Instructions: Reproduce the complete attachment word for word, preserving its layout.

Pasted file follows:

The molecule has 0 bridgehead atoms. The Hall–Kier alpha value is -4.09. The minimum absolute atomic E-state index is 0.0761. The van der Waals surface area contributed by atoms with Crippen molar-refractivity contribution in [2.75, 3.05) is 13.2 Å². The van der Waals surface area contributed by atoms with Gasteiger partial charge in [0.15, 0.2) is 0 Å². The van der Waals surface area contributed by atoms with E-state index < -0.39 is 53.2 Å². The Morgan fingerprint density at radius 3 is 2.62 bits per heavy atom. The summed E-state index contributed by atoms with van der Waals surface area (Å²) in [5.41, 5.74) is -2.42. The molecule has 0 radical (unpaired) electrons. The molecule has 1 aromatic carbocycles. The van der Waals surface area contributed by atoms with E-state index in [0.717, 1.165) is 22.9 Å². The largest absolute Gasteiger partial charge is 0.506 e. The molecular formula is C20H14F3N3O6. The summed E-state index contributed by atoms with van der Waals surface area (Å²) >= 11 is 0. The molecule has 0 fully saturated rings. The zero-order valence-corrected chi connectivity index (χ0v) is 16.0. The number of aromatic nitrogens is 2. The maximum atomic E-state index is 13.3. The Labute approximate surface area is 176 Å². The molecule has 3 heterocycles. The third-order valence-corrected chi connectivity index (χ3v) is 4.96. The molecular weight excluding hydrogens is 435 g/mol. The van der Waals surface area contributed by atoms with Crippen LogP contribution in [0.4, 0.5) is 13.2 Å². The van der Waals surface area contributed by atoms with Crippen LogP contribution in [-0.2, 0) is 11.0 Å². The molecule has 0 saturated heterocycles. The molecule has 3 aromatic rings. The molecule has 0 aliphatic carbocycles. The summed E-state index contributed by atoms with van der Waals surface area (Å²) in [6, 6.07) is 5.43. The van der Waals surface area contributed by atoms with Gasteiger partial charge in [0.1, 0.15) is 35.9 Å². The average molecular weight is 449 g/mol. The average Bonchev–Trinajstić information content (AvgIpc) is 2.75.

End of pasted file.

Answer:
The molecule has 0 bridgehead atoms. The Hall–Kier alpha value is -4.09. The minimum absolute atomic E-state index is 0.0761. The van der Waals surface area contributed by atoms with Crippen molar-refractivity contribution in [2.75, 3.05) is 13.2 Å². The van der Waals surface area contributed by atoms with Gasteiger partial charge in [0.15, 0.2) is 0 Å². The van der Waals surface area contributed by atoms with E-state index < -0.39 is 53.2 Å². The Morgan fingerprint density at radius 3 is 2.62 bits per heavy atom. The summed E-state index contributed by atoms with van der Waals surface area (Å²) in [5.41, 5.74) is -2.42. The molecule has 0 radical (unpaired) electrons. The molecule has 1 aromatic carbocycles. The van der Waals surface area contributed by atoms with E-state index in [0.717, 1.165) is 22.9 Å². The largest absolute Gasteiger partial charge is 0.506 e. The molecular formula is C20H14F3N3O6. The summed E-state index contributed by atoms with van der Waals surface area (Å²) >= 11 is 0. The molecule has 0 fully saturated rings. The zero-order valence-corrected chi connectivity index (χ0v) is 16.0. The number of aromatic nitrogens is 2. The maximum atomic E-state index is 13.3. The Labute approximate surface area is 176 Å². The molecule has 3 heterocycles. The third-order valence-corrected chi connectivity index (χ3v) is 4.96. The molecular weight excluding hydrogens is 435 g/mol. The van der Waals surface area contributed by atoms with Crippen LogP contribution in [0.4, 0.5) is 13.2 Å². The van der Waals surface area contributed by atoms with Crippen LogP contribution in [-0.2, 0) is 11.0 Å². The molecule has 0 saturated heterocycles. The molecule has 3 aromatic rings. The molecule has 0 aliphatic carbocycles. The summed E-state index contributed by atoms with van der Waals surface area (Å²) in [6, 6.07) is 5.43. The van der Waals surface area contributed by atoms with Gasteiger partial charge in [0.1, 0.15) is 35.9 Å². The average molecular weight is 449 g/mol. The average Bonchev–Trinajstić information content (AvgIpc) is 2.75.